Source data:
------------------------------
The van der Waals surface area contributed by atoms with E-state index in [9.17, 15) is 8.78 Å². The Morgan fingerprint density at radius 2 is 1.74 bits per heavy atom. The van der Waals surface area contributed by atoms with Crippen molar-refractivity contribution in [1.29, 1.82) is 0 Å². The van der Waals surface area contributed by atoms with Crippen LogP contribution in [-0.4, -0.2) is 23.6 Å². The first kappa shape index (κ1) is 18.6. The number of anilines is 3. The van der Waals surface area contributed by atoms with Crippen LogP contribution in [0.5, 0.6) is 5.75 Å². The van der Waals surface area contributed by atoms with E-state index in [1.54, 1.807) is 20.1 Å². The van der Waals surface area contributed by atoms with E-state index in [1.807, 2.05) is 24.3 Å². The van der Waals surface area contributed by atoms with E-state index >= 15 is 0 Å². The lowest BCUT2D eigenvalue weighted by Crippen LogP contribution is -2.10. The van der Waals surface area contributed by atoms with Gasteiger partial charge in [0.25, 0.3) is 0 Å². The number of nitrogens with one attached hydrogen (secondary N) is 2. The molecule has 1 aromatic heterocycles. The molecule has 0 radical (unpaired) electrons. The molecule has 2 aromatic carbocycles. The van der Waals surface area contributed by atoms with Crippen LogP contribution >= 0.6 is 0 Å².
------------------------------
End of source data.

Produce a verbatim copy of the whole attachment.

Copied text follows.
The van der Waals surface area contributed by atoms with E-state index in [9.17, 15) is 8.78 Å². The Morgan fingerprint density at radius 2 is 1.74 bits per heavy atom. The van der Waals surface area contributed by atoms with Crippen molar-refractivity contribution in [1.29, 1.82) is 0 Å². The van der Waals surface area contributed by atoms with Crippen LogP contribution in [-0.4, -0.2) is 23.6 Å². The first kappa shape index (κ1) is 18.6. The number of anilines is 3. The van der Waals surface area contributed by atoms with Crippen LogP contribution in [0.5, 0.6) is 5.75 Å². The van der Waals surface area contributed by atoms with E-state index in [1.54, 1.807) is 20.1 Å². The van der Waals surface area contributed by atoms with E-state index in [1.807, 2.05) is 24.3 Å². The van der Waals surface area contributed by atoms with E-state index >= 15 is 0 Å². The lowest BCUT2D eigenvalue weighted by Crippen LogP contribution is -2.10. The van der Waals surface area contributed by atoms with Gasteiger partial charge in [0.25, 0.3) is 0 Å². The number of nitrogens with one attached hydrogen (secondary N) is 2. The molecule has 1 aromatic heterocycles. The molecule has 0 radical (unpaired) electrons. The molecule has 2 aromatic carbocycles. The van der Waals surface area contributed by atoms with Crippen LogP contribution >= 0.6 is 0 Å².